In partnership with National Alliance for Public Charter Schools, Public Impact produced a three-part series looking at how being a person of color affected the ways in which successful charter school leaders built schools where students, families, and staff learn, grow, and thrive. This third in the series profiles two such leaders who use language to bring together students from diverse backgrounds and communities, and provide students with opportunities to follow their dreams by learning to code, traveling, and being exposed to a wide array of extracurricular activities.
Better Together—Charter School Champions and Parent Advocates
This call to action explains why partnerships to better support students with disabilities are needed, the forms they might take, and how to get started.
While the charter sector has much to celebrate, the country can do more to put great schools—including excellent charters—within reach for our most vulnerable students. Students with disabilities represent one such group. The best solutions start by partnering with the parent groups that advocate for students with disabilities, and have been doing so for decades. As partners, charter school champions and organizations working with parents of children with disabilities can collectively improve outcomes for students with disabilities, create better school options for them, and advocate for better policies. This call to action for charter champions to launch and deepen their partnerships with parent advocates explains how they are better together—why such partnerships are needed, the forms they might take from partnerships highlighted in Washington, DC, New York City, and Los Angeles, and how to get started.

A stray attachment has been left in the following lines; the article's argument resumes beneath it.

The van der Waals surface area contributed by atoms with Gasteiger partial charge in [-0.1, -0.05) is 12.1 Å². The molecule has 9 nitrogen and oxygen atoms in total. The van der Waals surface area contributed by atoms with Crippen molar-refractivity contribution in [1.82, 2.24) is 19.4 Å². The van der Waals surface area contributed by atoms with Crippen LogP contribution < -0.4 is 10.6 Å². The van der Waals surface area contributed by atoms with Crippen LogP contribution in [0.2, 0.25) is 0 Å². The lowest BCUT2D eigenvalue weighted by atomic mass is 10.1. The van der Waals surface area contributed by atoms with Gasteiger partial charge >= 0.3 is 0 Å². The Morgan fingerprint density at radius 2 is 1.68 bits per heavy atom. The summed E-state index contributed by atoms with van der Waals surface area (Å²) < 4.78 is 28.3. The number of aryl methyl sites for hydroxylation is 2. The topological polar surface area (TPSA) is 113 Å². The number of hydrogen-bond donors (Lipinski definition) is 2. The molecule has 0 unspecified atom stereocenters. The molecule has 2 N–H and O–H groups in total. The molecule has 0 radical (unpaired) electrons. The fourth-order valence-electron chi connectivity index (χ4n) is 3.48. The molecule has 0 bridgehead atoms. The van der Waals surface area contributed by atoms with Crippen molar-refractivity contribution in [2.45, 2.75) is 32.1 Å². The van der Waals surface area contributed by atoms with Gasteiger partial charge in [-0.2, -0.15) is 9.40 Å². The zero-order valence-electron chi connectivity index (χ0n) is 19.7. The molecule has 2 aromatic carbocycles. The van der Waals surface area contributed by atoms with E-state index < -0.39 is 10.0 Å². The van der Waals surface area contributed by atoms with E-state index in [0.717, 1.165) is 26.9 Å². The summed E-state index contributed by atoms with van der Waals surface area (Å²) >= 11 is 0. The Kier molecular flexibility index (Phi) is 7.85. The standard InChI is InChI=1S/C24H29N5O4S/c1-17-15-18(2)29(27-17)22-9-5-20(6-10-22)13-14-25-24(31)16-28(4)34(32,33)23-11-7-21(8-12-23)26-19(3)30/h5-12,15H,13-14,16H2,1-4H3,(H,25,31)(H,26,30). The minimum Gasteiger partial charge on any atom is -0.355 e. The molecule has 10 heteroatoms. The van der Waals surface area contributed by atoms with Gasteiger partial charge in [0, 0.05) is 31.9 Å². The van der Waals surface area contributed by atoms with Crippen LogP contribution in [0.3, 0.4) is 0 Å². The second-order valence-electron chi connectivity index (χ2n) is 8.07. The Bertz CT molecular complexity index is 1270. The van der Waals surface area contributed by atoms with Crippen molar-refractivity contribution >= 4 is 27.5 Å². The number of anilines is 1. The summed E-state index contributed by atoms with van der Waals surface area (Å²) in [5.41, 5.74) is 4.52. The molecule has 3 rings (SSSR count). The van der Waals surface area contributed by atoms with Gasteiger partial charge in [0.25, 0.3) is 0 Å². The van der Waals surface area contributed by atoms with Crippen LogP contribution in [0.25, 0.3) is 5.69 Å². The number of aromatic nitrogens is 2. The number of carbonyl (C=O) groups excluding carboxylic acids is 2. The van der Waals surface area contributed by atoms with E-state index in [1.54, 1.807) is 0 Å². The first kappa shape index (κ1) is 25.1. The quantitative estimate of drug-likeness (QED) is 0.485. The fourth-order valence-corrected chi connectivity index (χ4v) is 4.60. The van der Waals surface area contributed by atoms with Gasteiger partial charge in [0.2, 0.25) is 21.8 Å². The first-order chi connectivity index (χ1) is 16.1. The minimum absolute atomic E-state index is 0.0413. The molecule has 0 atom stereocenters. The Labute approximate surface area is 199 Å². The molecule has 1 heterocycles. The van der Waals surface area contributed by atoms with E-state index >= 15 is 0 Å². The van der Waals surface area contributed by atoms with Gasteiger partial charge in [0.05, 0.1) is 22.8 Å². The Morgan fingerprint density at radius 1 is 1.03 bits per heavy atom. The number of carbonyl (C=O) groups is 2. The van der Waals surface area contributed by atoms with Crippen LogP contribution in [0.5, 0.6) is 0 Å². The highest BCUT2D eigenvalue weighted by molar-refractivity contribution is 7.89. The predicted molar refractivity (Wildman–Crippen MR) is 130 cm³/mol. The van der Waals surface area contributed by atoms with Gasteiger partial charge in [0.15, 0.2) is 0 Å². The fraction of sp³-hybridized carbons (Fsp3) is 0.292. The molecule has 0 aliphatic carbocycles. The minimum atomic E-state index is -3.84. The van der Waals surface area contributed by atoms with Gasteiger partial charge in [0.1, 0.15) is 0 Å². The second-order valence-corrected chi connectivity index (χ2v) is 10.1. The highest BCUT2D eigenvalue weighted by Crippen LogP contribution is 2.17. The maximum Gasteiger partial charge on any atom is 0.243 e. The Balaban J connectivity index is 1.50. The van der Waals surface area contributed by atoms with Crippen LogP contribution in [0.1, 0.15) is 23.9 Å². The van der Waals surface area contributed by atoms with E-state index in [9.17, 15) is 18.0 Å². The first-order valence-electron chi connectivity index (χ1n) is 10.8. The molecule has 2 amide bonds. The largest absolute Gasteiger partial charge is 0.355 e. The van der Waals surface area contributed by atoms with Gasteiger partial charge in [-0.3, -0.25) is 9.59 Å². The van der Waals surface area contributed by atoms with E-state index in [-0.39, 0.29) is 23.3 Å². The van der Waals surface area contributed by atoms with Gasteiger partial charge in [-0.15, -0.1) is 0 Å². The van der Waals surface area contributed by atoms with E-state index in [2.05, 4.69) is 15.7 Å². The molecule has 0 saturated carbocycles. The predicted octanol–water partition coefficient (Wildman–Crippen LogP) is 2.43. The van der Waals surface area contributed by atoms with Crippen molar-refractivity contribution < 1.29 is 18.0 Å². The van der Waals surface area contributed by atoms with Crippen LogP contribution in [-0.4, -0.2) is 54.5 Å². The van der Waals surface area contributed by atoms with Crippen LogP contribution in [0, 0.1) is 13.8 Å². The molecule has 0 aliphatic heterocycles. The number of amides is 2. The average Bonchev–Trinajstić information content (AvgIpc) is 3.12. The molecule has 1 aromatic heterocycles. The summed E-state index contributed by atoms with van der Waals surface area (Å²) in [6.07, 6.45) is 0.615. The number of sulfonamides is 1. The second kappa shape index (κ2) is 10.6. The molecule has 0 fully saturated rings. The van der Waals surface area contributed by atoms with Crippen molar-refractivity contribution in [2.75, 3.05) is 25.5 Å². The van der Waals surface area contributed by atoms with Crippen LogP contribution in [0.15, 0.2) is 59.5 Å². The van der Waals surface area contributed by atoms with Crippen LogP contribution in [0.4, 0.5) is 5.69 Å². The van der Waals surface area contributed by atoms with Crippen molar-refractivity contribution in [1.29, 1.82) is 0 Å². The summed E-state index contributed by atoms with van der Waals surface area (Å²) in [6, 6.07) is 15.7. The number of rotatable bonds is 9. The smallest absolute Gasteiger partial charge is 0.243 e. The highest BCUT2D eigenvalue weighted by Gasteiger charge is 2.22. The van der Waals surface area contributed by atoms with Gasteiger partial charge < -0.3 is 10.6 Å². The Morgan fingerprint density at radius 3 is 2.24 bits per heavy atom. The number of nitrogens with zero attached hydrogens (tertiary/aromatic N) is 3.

Charter School Facility Incubators—An Innovative Approach to Charter School Facilities
This case study provides an in-depth look at the design and operations of Building Pathways, a charter facility incubator in Washington D.C.
Facilities access is arguably the largest and most persistent challenge facing new and expanding charter schools. Creating a charter facility “incubator” can help solve this challenge. This case study provides an in-depth look at the design and operations of one such incubator, Building Pathways, a nonprofit that serves as the primary facility pipeline for Washington, D.C., charter schools, and provides insights and guidance to help other cities implement a similar program.
What if all teachers could achieve excellent student learning results by getting the right leadership and support? This guide presents examples of career paths that make this possible—using multi-school leaders, multi-classroom leaders, and other roles for teachers, who can collaborate, improve, and excel on teams led by multi-classroom leaders. Teachers and principals in all these paths reach more students with excellent teaching and earn more for it, within schools’ budgets.
Closing Achievement Gaps—In Diverse and Low-Poverty Schools
Report commissioned by Oak Foundation proposes a fresh, complete package of approaches to closing achievement gaps in diverse schools.